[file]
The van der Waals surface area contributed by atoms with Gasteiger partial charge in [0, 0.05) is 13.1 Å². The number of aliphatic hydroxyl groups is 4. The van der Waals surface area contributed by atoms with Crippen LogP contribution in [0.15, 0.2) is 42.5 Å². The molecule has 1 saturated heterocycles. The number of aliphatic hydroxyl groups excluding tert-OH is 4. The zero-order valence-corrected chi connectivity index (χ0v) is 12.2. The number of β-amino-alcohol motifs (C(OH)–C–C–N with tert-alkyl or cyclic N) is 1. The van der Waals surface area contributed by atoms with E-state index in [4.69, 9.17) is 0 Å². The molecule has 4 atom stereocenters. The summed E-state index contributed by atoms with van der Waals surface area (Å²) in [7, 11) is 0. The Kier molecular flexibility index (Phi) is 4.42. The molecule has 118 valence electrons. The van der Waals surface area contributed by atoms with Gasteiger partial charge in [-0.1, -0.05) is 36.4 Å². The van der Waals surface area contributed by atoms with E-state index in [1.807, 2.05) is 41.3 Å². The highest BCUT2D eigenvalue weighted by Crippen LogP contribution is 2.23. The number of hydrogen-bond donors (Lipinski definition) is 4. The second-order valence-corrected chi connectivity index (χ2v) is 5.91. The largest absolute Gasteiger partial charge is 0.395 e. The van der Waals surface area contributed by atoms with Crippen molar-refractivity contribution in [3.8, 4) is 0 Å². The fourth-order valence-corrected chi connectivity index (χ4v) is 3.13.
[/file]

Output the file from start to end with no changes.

The van der Waals surface area contributed by atoms with Gasteiger partial charge in [0, 0.05) is 13.1 Å². The number of aliphatic hydroxyl groups is 4. The van der Waals surface area contributed by atoms with Crippen LogP contribution in [0.15, 0.2) is 42.5 Å². The molecule has 1 saturated heterocycles. The number of aliphatic hydroxyl groups excluding tert-OH is 4. The zero-order valence-corrected chi connectivity index (χ0v) is 12.2. The number of β-amino-alcohol motifs (C(OH)–C–C–N with tert-alkyl or cyclic N) is 1. The van der Waals surface area contributed by atoms with E-state index in [4.69, 9.17) is 0 Å². The molecule has 4 atom stereocenters. The summed E-state index contributed by atoms with van der Waals surface area (Å²) in [7, 11) is 0. The Kier molecular flexibility index (Phi) is 4.42. The molecule has 118 valence electrons. The van der Waals surface area contributed by atoms with Gasteiger partial charge in [-0.1, -0.05) is 36.4 Å². The van der Waals surface area contributed by atoms with E-state index in [1.807, 2.05) is 41.3 Å². The highest BCUT2D eigenvalue weighted by Crippen LogP contribution is 2.23. The number of hydrogen-bond donors (Lipinski definition) is 4. The second-order valence-corrected chi connectivity index (χ2v) is 5.91. The largest absolute Gasteiger partial charge is 0.395 e. The van der Waals surface area contributed by atoms with Crippen molar-refractivity contribution in [3.8, 4) is 0 Å². The fourth-order valence-corrected chi connectivity index (χ4v) is 3.13.